HTML Markup

In general, HTML tags in the main content area of a site should be used without additional classes or in-line CSS styling.  This provides consistent styling across an entire site.  Differences in styling of the same HTML elements in different parts of the site should be provided by CSS selectors that start with structural elements of the region being targeted (usually <div> tags).

Yale Guidelines

The HTML markup on library websites should follow the general Yale guidelines at YaleSites that deal with HTML.  In addition, HTML should meet Yale's accesibility requirements, especially:

Never choose an HTML tag based on how it looks, as this may confuse screen readers for the blind, and may also decrease the relevance ranking of your content to web search engines.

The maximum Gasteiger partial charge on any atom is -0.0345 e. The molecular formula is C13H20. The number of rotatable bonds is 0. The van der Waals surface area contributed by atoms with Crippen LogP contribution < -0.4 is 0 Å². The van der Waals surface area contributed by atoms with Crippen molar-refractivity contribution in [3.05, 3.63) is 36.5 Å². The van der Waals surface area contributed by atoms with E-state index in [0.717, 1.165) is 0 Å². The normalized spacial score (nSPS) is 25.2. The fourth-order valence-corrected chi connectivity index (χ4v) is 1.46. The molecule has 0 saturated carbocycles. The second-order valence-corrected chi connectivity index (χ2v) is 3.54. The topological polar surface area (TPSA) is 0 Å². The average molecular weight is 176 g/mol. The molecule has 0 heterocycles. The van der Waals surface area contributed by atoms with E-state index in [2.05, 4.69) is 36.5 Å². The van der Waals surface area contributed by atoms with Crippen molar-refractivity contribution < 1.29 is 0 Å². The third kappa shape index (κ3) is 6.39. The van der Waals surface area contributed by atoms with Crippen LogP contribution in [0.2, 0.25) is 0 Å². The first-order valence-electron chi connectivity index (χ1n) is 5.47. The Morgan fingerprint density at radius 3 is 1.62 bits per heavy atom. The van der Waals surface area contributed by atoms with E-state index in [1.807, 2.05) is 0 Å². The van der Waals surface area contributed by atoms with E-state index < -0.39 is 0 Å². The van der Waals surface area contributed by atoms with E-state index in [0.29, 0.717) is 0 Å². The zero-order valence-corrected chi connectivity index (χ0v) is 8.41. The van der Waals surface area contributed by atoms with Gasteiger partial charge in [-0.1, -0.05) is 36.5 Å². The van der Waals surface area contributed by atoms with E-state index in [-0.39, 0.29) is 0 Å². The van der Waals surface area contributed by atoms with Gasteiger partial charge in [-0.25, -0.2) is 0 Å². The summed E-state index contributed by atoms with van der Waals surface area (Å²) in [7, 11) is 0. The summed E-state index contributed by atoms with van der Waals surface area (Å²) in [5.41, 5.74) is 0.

The main website for the library uses HTML 5, and this is the recommended version of HTML to use for new sites.  However, new semantic/structural elements in the HTML 5 standard, should be used with caution and tested extensively on older browsers.  Other elements (for media, the <canvas>, form elements, and new input types) should probably be avoided.  Most new structural elements (<article>, <header>, <footer>, <section>, etc.) are not styled in our base theme, and should be considered the same as the <div> tag for layout purposes.


Paragraphs vs. Divisions

Other Tags